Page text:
B. The second type of writers and books out there are also of no help to newbies. These are written by people who mostly have traded for so long that they forget that the language they are using is probably called "tradespeak". Yes people. Its as real as English, Tamil, Malay, Urdu or Arabic. Its a language in itself even though it could be written in English. As an example I had this book by a trader called Alan Farley. It was as thick as a telephone directory. I think it was nearly a thousand pages. I read it from cover to cover thinking that there must be something in it that can help me start making some profit. I think Alan forgot that he is not talking to a bunch of traders out there. If you are new you wont understand half of what is written in it. I could not see a single chapter or pointer in his entire book that could help me. To be fair the book was full of insights. Its just that I did not understand what he meant because of all the jargon. Example?. Try using the word "Pullback" in your conversation with a plumber or a doctor. They might have a vague idea what you mean but vague is not good when you are trading. So like I said it was all Tradespeak.

So where does one go when books and other printed materials fail you?...
The Internet of course. The World Wide Web where information is free. You can find anything and everything you would ever want on the web. So I started trawling the net for anything that could help me. The net though comes with its own set of challenges. There is as much of useful information out there as there is junk. You just didnt know which was the real deal and which was just a con job or utter rubbish.

I had joined so many forums. I watched hours and hours of you tube videos. I posted topics. Sent emails. I did nearly everything that people do online to get someone to teach me how to trade. I joined some of the most viewed, read and followed postings on certain forums. I tried following popular netizens like TRO ( The Rumpled One ). I spent up to 20 hours a day just reading everything I came across. I wanted to find the holy grail of trading. How do people make profit by reading the market?. How do you make money from the market?. When do I enter and when do I exit. What is a Stop Loss and how do I pick one.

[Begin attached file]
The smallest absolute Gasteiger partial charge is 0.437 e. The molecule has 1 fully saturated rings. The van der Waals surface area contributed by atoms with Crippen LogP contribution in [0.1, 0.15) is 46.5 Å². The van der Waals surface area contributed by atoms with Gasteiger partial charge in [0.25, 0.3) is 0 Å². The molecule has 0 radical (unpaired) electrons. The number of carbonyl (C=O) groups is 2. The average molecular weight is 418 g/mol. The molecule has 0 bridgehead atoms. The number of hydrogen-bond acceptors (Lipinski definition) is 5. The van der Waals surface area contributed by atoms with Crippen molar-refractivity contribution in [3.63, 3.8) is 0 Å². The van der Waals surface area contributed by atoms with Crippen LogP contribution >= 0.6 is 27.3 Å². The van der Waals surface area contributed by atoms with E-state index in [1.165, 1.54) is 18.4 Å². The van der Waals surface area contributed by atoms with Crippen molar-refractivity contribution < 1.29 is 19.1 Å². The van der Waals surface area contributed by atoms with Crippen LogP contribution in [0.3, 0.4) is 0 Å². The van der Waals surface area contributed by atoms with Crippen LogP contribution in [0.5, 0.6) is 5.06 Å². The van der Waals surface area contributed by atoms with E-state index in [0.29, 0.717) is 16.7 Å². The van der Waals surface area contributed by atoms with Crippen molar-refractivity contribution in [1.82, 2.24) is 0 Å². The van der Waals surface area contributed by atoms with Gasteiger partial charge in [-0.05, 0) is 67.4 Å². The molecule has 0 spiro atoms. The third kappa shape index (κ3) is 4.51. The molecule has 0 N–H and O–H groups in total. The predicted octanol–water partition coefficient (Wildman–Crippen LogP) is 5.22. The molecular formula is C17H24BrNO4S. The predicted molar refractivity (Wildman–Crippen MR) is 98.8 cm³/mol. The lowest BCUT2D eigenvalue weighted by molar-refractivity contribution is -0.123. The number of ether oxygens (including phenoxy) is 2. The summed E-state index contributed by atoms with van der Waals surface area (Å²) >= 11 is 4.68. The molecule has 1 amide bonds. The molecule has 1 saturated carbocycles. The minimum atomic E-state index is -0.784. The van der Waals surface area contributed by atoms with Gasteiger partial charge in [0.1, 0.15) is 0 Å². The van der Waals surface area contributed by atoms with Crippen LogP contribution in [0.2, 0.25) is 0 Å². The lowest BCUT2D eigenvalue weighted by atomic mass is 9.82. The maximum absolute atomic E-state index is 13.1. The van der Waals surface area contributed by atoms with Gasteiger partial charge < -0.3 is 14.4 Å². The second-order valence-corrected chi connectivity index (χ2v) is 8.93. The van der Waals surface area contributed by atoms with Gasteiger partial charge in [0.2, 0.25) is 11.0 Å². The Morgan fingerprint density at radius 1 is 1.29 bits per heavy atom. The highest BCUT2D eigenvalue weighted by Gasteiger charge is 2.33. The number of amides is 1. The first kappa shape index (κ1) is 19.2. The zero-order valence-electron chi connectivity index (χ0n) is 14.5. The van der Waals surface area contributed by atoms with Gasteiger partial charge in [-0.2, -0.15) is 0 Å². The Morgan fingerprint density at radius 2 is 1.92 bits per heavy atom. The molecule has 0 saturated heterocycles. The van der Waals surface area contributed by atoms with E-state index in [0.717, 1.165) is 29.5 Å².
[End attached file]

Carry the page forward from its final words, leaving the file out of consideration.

The internet had the same issues the publishing world did as far as trading was concerned.
A. Scam artists who speak in jargon and make money by cheating others.
B. Real traders who speak in jargon and just dont have time for newbies and their silly questions.

I spent the best part of eight months searching for a single forum or website which would be able help me with trading. Such a simple goal. How to pick entries and exit them. Buy or sell. 50 - 50. How difficult would it be teaching someone on how to make a 50 - 50 decision?. All the while I was trading demo accounts. I tried all kinds of indicators. There were times I had that many indicators that I couldnt even see my candlestick chart any more.

All in all I swore to myself that when I find out how to trade successfully I would write a book that will teach people in very simple basic English on how to trade.

So where did i learn how to trade and what about that book that thought trading in simple language?
Well that has to wait for my next chapter. 8-)
Trading is a science as much as it is an art.

Its Not Nuclear Science.

I am an Non-certified Currency Analyst / Trader

danielledavidson
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Re: Learning To Trade : Interesting stories along my lessons...

Postby danielledavidson » Sat Oct 10, 2015 4:13 am

Trading is good if you know how to do it. I know that I had a hard time when I first started. That is why I'm glad that I was able to use demo accounts because otherwise I wouldn't be to where I am now. I think that they have helped me out a lot in the long run. I don't know if you've used them, but they are something that you should check out if you're interested. Demo Forex account is essentially a virtual trading platform where you can buy and sell various currencies without risking real money. In providing this service, Forex brokers replicate live online Forex trading within a test environment where no trade actually gets sent to the market.

tiptip
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Re: Learning To Trade : Interesting stories along my lessons...

Postby tiptip » Fri Jun 10, 2016 1:25 pm

it is good to hear from you nikitafx it is making me get to know the steps i should take before starting to trade for a living, thanks for the information.